Named TCCC Unity – an acronym of The Coca-Cola Company – the typeface was unveiled last week at the Museum of Design Atlanta by Coca-Cola’s vice president of global design, James Sommerville, who told the audience that the typeface “encapsulates elements from Coca-Cola’s past and its American Modernist heritage.”
The font, designed by Neville Brody’s eponymous typographic design agency Brody Associates, is the first own-brand typeface in the soda company’s 130-year history.
Brody, known for his pioneering work in the late 80s and 90s as the designer behind influential magazine The Face, was asked to create a flexible typeface for Coca-Cola that would work across all scales and platforms.
Using the brand’s extensive archive for inspiration, Brody worked with alongside the in-house team at Coca-Cola to develop a typeface that retained a level of familiarity.
While Coca-Cola described the resulting TCCC Unity as a future-facing font, others were quick to point out that a new typeface will not be enough to rectify declining soda sales.
In an article for Fast Company magazine, writer Mark Wilson called the typeface a “modern font for stone-aged thinking”, stating that “Coca-Cola continues to operate under the mindset that its sinking soda ship is a brand problem rather than a product problem.”
He added: “…it’s time that Coca-Cola rethinks its core convictions, and what it can do with a global distribution network other than sell more soda.
Commenting on Twitter, @FdK_Simon agreed: “Design can do a lot of things, but only if focused where it matters – not sure that investing in a new typeface is going to halt the decline of Coca-Cola. However, the post-rationale of relating it to the brand heritage is a triumph of marketing nonsense!”.
Fellow Twitter user @arthuradesign weighed in with: “Design can help change a business problem but a product problem is not fixed with a typeface.”
Following TCCC Unity’s launch, Sommerville posted a presentation to his instagram account, in which the wide form font, with its open arcs and rounded counters, is showcased in a number of weights and styles.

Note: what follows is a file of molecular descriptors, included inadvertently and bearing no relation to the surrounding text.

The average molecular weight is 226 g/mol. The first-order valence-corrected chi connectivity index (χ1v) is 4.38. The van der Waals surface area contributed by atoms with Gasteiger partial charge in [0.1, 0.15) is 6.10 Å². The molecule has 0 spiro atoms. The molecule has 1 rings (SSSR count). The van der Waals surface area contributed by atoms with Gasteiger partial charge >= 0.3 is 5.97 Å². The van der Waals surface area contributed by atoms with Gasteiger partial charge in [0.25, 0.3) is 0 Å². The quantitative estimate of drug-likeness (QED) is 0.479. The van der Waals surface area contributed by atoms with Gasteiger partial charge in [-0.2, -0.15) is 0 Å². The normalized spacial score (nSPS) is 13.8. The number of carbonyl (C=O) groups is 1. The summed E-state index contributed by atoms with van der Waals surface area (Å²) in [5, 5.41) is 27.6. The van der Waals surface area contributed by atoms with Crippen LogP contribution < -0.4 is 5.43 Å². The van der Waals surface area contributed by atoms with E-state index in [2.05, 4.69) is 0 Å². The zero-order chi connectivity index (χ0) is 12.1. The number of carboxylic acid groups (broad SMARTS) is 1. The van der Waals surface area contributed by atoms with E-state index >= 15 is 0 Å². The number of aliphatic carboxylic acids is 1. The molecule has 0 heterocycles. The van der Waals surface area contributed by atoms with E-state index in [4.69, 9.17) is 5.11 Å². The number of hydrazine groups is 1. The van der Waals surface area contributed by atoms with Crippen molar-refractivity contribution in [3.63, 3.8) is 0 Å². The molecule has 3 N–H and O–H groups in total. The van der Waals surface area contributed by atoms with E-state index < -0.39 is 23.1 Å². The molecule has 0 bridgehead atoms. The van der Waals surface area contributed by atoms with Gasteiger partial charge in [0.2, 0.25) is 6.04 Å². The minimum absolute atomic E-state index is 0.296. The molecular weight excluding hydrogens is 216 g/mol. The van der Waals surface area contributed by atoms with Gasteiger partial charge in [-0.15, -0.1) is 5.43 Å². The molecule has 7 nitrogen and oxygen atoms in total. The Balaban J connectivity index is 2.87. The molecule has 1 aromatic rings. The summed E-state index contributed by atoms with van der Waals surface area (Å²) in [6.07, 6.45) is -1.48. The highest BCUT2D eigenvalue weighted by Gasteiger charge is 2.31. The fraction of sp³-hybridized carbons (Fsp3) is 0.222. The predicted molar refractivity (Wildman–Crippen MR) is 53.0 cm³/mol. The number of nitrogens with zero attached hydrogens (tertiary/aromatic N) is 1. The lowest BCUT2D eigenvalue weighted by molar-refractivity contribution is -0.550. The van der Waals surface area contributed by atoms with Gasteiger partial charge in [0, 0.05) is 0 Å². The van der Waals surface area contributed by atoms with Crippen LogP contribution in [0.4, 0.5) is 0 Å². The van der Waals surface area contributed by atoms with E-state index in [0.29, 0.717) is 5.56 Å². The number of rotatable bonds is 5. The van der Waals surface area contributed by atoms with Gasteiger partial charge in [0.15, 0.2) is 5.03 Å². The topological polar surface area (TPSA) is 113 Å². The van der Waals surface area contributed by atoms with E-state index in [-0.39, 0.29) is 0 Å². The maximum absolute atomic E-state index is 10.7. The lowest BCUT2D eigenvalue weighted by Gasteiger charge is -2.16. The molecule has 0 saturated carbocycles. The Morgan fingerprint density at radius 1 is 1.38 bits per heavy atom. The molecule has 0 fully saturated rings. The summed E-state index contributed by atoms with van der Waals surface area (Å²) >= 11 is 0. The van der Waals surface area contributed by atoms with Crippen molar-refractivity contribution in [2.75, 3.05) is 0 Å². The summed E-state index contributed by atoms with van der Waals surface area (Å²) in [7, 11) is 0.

“Geometric flair and circularity drawn from the archive form the basis of the Latin script,” it read. “A large x-height ensures it works in physical and digital environments.”
“Regular weights are used for text and headlines,” it continued, “with Condensed weights applied to information text.”
The introduction of the bespoke font sees Coca-Cola following in the footsteps of brands such as YouTube, the BBC, IBM, Nokia, Intel and Airbnb – all of which have launched their own typefaces.
To mark the launch, Coca-Cola has also introduced a smartphone app that can be used by those with an interest in design and typography to discover more about the ethos behind TCCC Unity’s design.
The app features interviews with the typeface’s creators in which they explain the design process and also detail TCCC Unity’s various styles, weights and specimens.
In recent years Neville Brody has created the new visual identity for UK broadcaster Channel 4 and the typeface for England 2014 football kit. He also reworked the Royal College of Art’s house font by Margaret Calvert as part of the London institution’s rebrand in 2012.
Since becoming a dean of the Royal College of Art’s School of Communications, he has spoken out against government plans to remove creative subjects from the UK curriculum, and also suggested that the design industry in the UK should step in to plug the education funding gap.